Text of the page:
Japan now has its own version of the National Institutes of Health, two years after it was proposed by Prime Minister Shinzo Abe.
Science reports that the Japan Agency for Medical Research and Development officially launched last month with an initial budget of about $1.2 billion, a miniscule total compared to NIH's $30 billion budget. Makoto Suematsu, JAMRD's first president, says that his goals include increasing the portion of the budget for the agency that is under his direct control, and improving coordination between the different ministries that have a hand in biomedical research funding in the country.
Abe first proposed an agency modeled after NIH in 2013 as part of a broader initiative from his administration to stimulate Japan's economy by reforming the country's science funding mechanism. Biomedical funding in Japan is a complex system of moving parts in which many different ministries and government agencies have a say in how funding is distributed, how it is to be used, and how a product is potentially commercialized.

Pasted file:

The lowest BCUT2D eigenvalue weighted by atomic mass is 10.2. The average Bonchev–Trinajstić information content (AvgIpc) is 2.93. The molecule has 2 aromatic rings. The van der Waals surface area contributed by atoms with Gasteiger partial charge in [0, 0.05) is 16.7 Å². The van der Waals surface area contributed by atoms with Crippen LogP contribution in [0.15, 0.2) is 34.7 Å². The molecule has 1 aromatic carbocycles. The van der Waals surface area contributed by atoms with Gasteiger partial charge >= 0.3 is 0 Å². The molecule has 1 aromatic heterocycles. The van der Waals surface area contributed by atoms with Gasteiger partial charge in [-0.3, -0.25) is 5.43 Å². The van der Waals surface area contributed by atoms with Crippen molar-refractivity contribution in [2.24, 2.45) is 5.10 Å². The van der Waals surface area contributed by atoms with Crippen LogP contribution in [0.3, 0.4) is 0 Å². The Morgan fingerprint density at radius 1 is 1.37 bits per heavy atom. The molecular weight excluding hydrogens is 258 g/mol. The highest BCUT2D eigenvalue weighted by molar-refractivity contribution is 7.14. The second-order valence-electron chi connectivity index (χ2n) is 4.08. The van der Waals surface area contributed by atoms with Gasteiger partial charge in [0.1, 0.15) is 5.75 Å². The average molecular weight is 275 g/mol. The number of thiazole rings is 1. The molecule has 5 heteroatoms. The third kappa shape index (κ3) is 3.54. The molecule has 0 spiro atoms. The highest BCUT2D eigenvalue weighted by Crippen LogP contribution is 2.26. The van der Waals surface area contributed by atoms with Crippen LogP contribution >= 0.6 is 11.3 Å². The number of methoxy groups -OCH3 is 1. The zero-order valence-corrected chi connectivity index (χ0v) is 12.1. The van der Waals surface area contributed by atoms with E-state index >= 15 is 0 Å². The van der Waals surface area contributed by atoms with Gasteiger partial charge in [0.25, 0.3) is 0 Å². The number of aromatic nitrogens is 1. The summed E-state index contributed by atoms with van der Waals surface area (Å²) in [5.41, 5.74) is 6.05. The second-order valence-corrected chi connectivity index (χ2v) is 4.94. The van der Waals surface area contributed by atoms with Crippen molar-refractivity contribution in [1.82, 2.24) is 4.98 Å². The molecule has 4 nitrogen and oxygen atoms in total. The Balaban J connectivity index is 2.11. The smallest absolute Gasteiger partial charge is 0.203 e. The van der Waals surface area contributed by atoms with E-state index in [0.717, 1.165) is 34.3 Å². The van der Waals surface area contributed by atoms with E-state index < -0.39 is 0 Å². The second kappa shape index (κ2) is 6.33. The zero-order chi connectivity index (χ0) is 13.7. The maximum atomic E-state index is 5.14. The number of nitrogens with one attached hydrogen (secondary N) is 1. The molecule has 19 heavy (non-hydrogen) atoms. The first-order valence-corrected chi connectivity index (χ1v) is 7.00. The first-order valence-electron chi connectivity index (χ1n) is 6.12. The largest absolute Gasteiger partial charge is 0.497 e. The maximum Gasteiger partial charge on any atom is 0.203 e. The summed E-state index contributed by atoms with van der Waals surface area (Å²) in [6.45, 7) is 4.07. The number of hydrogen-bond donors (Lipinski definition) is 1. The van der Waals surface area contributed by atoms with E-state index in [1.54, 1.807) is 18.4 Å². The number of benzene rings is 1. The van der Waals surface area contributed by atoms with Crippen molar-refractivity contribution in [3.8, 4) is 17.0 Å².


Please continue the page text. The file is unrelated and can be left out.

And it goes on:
Abe's vision for Japan's own NIH was to simplify the process. The country's academic community was not entirely pleased with his proposal, however.
Worried that an emphasis on applications would cause funding for basic research to suffer, the heads of 52 scientific societies signed an "Emergency Declaration" to express their worries about how resources would be distributed and how researchers would be trained, Science says. Those concerns have largely disappeared though, as most of the funding that will go to academic researchers will be from government entities other than JAMRD.
The agency will make about $170 million in funding available later this year.